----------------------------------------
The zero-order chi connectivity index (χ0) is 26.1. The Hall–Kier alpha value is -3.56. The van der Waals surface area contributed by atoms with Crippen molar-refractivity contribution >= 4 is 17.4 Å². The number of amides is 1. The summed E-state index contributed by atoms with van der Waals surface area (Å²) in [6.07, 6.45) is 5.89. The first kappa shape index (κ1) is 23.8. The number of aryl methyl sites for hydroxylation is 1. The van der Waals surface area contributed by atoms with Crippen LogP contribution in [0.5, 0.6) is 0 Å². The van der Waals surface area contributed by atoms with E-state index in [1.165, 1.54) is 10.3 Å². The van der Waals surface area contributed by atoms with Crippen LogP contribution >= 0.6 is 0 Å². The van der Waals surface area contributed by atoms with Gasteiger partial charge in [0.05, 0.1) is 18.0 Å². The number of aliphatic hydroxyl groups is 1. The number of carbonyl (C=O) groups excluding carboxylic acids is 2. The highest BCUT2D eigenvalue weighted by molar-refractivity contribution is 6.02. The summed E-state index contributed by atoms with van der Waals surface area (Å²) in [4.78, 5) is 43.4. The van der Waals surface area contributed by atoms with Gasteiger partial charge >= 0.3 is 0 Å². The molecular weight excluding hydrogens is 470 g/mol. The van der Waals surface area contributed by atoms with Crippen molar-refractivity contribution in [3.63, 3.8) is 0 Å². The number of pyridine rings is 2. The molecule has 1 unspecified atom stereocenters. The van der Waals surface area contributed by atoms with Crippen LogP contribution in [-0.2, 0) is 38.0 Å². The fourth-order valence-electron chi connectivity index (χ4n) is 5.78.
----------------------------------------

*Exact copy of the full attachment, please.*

The zero-order chi connectivity index (χ0) is 26.1. The Hall–Kier alpha value is -3.56. The van der Waals surface area contributed by atoms with Crippen molar-refractivity contribution >= 4 is 17.4 Å². The number of amides is 1. The summed E-state index contributed by atoms with van der Waals surface area (Å²) in [6.07, 6.45) is 5.89. The first kappa shape index (κ1) is 23.8. The number of aryl methyl sites for hydroxylation is 1. The van der Waals surface area contributed by atoms with Crippen LogP contribution in [0.5, 0.6) is 0 Å². The van der Waals surface area contributed by atoms with E-state index in [1.165, 1.54) is 10.3 Å². The van der Waals surface area contributed by atoms with Crippen LogP contribution >= 0.6 is 0 Å². The van der Waals surface area contributed by atoms with Gasteiger partial charge in [0.05, 0.1) is 18.0 Å². The number of aliphatic hydroxyl groups is 1. The number of carbonyl (C=O) groups excluding carboxylic acids is 2. The highest BCUT2D eigenvalue weighted by molar-refractivity contribution is 6.02. The summed E-state index contributed by atoms with van der Waals surface area (Å²) in [4.78, 5) is 43.4. The van der Waals surface area contributed by atoms with Gasteiger partial charge >= 0.3 is 0 Å². The molecular weight excluding hydrogens is 470 g/mol. The van der Waals surface area contributed by atoms with Crippen molar-refractivity contribution in [3.63, 3.8) is 0 Å². The number of pyridine rings is 2. The molecule has 1 unspecified atom stereocenters. The van der Waals surface area contributed by atoms with Crippen LogP contribution in [-0.2, 0) is 38.0 Å². The fourth-order valence-electron chi connectivity index (χ4n) is 5.78.